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W&L intern with Camden Coalition of Healthcare Providers and Cooper University Hospital


Grace Lee, 2012 W&L intern

In the midst of the most important healthcare debate in U.S. history, I was working with patients who fell through the cracks of our current system. This summer, I had the opportunity to intern with the Camden Coalition of Healthcare Providers and Cooper University Hospital in Camden, NJ. Camden is one of the poorest and most dangerous cities in the country with a history of governmental corruption. Through this internship, I was able to learn about how urban poverty impacts individuals’ health and what can be done to break the cycle of impoverishment and deteriorating health.

The Coalition has an innovative, holistic approach to healthcare in the context of urban poverty. Dr. Brenner, executive director and founder, found that 90% of the healthcare costs in Camden, NJ, were spent on 20% of patients. Collaborating with healthcare providers across the city, he began the Camden Coalition of Healthcare Providers to provide targeted care and support to the neediest and costliest patients. Teams consisting of a nurse practitioner, social worker, and community health worker provide medical and social support to help patients stabilize themselves, manage their health, and engage in preventative care. These efforts have led to a reduction of costs estimated to be in millions of dollars. My work at the Coalition involved reaching out to pharmaceutical companies to provide uninsured patients with medications, assisting with a diabetes management group therapy class, and joining health coaches as they go to support patients during their appointments or check up on them during home visits.

At Cooper University Hospital, I undertook a project in collaboration with the local federally qualified healthcare center, CAMcare. My project aimed to explain why CAMcare patients visited the hospital’s emergency department for non-urgent conditions instead of their primary care providers. After researching the subject and surveying patients in the emergency department, I met with administrators at CAMcare to draft a plan that would divert patients back to their primary care providers. I was able to hear from the patients about their habits and perspectives regarding the healthcare system. Their lack of continuity of care often resulted from a lack of trust or communication between the patients and their primary care providers. Understanding and working to change this was an important step towards promoting a medical home for the patients and decreasing costs caused by unnecessary hospital visits.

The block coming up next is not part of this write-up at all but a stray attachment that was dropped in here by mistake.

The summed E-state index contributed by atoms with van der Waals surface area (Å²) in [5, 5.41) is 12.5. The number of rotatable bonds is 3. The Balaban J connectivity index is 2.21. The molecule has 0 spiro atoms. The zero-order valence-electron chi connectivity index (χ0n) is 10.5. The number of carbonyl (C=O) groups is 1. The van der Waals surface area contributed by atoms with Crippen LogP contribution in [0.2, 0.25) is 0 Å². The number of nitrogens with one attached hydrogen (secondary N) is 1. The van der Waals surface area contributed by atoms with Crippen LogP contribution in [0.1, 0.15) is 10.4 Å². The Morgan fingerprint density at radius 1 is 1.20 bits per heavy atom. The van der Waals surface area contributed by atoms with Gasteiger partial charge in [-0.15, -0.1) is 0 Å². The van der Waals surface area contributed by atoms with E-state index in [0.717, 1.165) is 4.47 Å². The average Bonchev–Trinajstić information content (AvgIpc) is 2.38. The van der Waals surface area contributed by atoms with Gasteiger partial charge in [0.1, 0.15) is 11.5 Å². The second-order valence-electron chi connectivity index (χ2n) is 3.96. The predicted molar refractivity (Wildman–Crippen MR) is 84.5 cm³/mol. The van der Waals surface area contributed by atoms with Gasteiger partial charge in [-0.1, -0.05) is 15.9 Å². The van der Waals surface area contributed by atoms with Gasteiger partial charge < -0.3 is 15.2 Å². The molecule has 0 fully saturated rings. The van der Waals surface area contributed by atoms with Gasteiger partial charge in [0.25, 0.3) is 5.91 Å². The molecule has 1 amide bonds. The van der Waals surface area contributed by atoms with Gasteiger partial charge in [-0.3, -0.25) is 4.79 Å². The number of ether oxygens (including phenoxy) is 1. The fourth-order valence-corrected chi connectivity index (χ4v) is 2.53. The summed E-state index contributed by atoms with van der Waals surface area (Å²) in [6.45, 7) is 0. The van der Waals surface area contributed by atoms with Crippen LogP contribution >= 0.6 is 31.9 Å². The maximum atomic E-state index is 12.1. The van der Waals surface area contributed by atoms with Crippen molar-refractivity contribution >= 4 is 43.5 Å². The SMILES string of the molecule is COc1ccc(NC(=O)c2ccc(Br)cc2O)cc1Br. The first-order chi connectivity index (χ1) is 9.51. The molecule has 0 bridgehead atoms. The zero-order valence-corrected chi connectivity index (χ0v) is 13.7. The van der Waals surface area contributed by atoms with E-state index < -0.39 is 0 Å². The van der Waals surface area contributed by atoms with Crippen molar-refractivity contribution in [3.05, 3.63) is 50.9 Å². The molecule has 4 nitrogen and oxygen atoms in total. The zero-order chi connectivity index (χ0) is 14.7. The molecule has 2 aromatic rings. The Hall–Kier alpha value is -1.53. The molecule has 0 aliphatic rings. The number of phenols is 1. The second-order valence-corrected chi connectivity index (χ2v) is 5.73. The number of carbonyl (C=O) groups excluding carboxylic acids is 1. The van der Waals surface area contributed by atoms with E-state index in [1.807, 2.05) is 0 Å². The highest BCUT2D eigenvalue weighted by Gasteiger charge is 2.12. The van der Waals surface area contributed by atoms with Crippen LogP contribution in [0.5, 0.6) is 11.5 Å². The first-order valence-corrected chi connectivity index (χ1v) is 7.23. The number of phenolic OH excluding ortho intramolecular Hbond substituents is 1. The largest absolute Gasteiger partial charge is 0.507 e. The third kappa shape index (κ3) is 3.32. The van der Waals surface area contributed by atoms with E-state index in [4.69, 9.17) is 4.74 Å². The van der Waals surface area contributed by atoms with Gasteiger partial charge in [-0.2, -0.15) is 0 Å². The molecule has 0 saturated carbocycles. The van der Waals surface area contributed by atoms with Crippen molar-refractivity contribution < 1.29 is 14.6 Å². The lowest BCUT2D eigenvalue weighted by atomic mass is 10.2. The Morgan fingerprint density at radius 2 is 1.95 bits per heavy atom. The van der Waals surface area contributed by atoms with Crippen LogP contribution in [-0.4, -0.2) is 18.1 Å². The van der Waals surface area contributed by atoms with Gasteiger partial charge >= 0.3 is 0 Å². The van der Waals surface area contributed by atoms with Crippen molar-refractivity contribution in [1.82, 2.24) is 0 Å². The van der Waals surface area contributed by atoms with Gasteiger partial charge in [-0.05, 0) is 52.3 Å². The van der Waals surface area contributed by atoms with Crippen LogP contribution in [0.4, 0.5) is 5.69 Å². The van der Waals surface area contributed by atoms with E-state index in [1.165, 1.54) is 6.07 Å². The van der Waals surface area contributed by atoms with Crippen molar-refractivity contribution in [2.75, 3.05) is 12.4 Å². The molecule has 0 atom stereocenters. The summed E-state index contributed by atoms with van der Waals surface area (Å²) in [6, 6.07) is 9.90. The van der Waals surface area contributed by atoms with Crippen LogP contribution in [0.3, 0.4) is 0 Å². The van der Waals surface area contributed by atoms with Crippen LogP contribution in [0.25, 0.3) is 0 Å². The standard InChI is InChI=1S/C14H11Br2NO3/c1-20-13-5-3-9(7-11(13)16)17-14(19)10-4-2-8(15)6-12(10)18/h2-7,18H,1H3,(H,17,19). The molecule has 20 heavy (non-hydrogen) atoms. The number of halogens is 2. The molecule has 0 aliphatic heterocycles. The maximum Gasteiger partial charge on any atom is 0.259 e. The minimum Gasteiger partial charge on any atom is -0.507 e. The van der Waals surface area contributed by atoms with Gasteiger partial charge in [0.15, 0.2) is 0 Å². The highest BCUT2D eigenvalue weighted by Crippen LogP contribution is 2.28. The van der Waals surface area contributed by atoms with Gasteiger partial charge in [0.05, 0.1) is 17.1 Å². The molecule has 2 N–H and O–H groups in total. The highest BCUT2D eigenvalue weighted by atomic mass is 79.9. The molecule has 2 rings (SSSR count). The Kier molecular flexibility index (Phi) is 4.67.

My experiences at both sites increased my awareness of the failures and gaps in the current health care system and how they impact an impoverished community. Due partially to symptoms of poverty such as unsafe or unkempt environments, there is a high prevalence of treatable chronic conditions and preventable diseases among indigent citizens. Unfortunately, the processes involved in necessary preventative care (filling out paperwork, securing transportation to clinics, applying for government assistance benefits, coordinating primary and specialty care, etc.) are geared largely toward socially and economically stable citizens. By targeting the patients who are suffering from multiple chronic and social issues, and working with them


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